No such uncertainty roils us on the river: We eat and drink like royalty. Huge coolers on the rafts contain casket-size blocks of ice that preserve salmon and steaks, cantaloupe and salad. After a few days, most of us have stopped climbing up cliffs to look for a cell signal. We shed our watches. We’re on river time now, waking up at sunrise, setting up camp before dark. My senses are already beginning to tingle, freed from the shackles of my electronic habits.
At our put-in, the creamy 270-million-year-old Kaibab Limestone is at our elbows. Descending into the inner Canyon, we pass through 19 distinct rock layers, each one older than the last. The light catches a rainbow of hues and textures, some rubbed shiny raw, some streaked, others matte and flat. In this vortex of impassive stone walls that pulls us deeper and deeper into the Earth’s ancient past, I can’t help but feel the irresistible passage of time, not the diaphanous moments of our lives—love and loss, joy and pain—but of the passage of eons, ages, entire epochs.
Only 10 percent of the river is rapids, so we have long moments to study the rock walls, search for mountain goats, chat among ourselves, and enjoy the guides’ stories. We learn to study the water the way a schoolyard kid studies a bully from afar. We become adept at recognizing eddy lines, the often-distinct seam that separates water flowing downriver and water pushed upstream by an obstruction. If our bows even slightly touch an eddy line, the water will take control of our boats and violently spin us.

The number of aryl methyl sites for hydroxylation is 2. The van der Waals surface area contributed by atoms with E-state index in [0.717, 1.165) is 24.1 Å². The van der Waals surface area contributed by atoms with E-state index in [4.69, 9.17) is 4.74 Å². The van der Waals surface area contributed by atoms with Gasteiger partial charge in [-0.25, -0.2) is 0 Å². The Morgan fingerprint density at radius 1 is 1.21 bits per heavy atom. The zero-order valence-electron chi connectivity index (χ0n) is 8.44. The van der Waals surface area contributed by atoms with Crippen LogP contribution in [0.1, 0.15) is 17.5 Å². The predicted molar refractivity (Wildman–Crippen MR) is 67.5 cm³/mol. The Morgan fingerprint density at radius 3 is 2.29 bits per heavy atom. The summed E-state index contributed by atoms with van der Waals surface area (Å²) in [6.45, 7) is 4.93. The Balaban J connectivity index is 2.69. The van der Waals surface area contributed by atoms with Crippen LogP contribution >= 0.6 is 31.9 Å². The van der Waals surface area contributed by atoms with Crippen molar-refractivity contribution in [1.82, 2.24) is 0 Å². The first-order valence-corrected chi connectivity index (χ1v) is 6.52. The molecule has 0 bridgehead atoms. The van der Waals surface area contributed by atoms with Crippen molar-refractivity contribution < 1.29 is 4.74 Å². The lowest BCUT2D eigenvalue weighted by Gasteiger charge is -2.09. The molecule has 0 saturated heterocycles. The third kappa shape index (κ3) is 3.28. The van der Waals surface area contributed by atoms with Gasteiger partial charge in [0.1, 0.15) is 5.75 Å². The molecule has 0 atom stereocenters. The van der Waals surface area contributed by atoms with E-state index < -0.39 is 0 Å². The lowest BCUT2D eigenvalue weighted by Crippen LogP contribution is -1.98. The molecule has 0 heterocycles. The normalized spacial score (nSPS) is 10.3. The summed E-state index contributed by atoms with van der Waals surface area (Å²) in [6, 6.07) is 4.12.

In the evening, we sip cold beers on the beach, then eat New York strip steaks accompanied by mashed cauliflower and a green salad with peppers and avocado. We sing loudly to an out-of-tune guitar. In front of a campfire, Bruce, whose handlebar mustache seems to droop down to his waist, reads from his father Amil’s cowboy poetry. “Tater, the Invincible Dachshund” tells the hilarious but trenchant story of a dog that gets half eaten by coyotes, run over by a Datsun pickup, chewed up by German shepherds, and stolen by Mexican bandits, yet still manages to survive—and does so cheerfully. Like a bad country song, the poem sticks in my head.
Most of us don’t use the outfitter-provided tents, preferring to watch the bats flit over our heads as evening descends, then fall asleep by counting shooting stars.
Six days into our trip we complete the Canyon’s 88-mile upper section and arrive at Phantom Ranch, a precipitous 10-mile hike from the South Rim, where we meet our children, Forrister and Grace, both in their twenties, who will join us for the 9-day lower section. Grace, on the path to becoming a literary fiction agent in New York, has cropped her sandy brown hair short. Forrister, a northern Virginia businessman in big data, carries such a small pack that I fear he barely has a change of clothes. He doesn’t even have a hat.
We’ve now officially entered big-water territory: Just 20 minutes after the newbies first get into the rafts we hit the rough water of Granite Rapid. I’m seated in the front right of the paddle raft, while Forrister mans the left bow position. Our guide tells him to lean out into the water and use his paddle to brace but omits mention that he must twist his shoulder in and bow his head when the waves hit.